Although the answers say all things are objects and shapes are certain objects, one does have to be a bit careful. See natural language is not that specific. Programming modeling is, but don't mix it with natural languages or your own mental modeling. For spoken language, a shape and an object are probably exchangeably the same thing for most people describing an Illustrator scene. Similar things happen a lot - to take an arbitrary example, some people call control points vertices, some call them nodes. It is OK, in a natural language that your teacher speaks.
I would also point out that being too rigid in your thinking can be dangerous for your problem solving tasks. The classical example is trying to make a path that bifurcates into two directions ending up in a T shaped crossing. Illustrator can not do it, but it also provides very little benefit for Illustrator to do it either. It is perfectly fine that your mental model differs form Illustrator's internal model, as long as you know it. So it is perfectly understandable that you would describe it as a T crossing, and think and behave as it would be if that brings you some benefit.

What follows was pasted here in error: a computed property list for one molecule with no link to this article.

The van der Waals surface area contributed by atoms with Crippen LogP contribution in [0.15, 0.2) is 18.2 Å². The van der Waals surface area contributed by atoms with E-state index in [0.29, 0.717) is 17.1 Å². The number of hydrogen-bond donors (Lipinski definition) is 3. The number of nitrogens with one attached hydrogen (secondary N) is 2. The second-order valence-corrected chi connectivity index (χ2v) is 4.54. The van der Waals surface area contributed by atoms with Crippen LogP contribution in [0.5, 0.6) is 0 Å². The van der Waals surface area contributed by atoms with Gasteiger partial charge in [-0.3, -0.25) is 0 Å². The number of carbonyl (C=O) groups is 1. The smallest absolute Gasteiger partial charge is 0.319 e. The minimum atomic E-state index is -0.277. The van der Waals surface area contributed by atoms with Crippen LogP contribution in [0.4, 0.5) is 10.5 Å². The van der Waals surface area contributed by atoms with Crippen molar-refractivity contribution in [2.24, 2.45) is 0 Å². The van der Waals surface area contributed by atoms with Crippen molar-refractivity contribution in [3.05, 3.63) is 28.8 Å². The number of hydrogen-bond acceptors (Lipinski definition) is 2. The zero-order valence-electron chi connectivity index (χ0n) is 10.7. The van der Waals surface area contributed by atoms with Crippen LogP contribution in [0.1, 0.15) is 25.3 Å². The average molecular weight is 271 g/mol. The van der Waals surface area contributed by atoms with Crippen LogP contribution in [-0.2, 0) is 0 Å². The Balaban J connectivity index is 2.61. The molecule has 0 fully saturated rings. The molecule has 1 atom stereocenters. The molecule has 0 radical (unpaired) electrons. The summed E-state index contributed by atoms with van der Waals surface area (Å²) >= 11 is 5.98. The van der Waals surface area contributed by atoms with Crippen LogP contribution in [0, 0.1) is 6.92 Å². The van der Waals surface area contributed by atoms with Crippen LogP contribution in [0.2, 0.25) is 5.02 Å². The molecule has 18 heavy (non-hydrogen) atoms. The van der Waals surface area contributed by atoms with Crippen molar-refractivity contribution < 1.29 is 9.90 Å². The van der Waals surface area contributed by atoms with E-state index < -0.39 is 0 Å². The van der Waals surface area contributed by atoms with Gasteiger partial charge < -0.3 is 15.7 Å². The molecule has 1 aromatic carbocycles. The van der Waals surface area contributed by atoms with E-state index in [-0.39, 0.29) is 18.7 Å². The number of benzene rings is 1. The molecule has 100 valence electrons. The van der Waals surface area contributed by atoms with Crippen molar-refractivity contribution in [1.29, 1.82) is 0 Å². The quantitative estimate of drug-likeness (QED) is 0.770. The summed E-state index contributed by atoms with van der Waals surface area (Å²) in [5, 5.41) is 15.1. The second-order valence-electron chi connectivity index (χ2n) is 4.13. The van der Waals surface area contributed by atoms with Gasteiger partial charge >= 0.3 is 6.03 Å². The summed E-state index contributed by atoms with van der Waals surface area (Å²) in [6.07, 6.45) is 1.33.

So just because Illustrator does something does not mean you have to limit yourself to Illustrator's world view. Just know it exists and be able to move between different abstractions. Same thing happens in spoken language.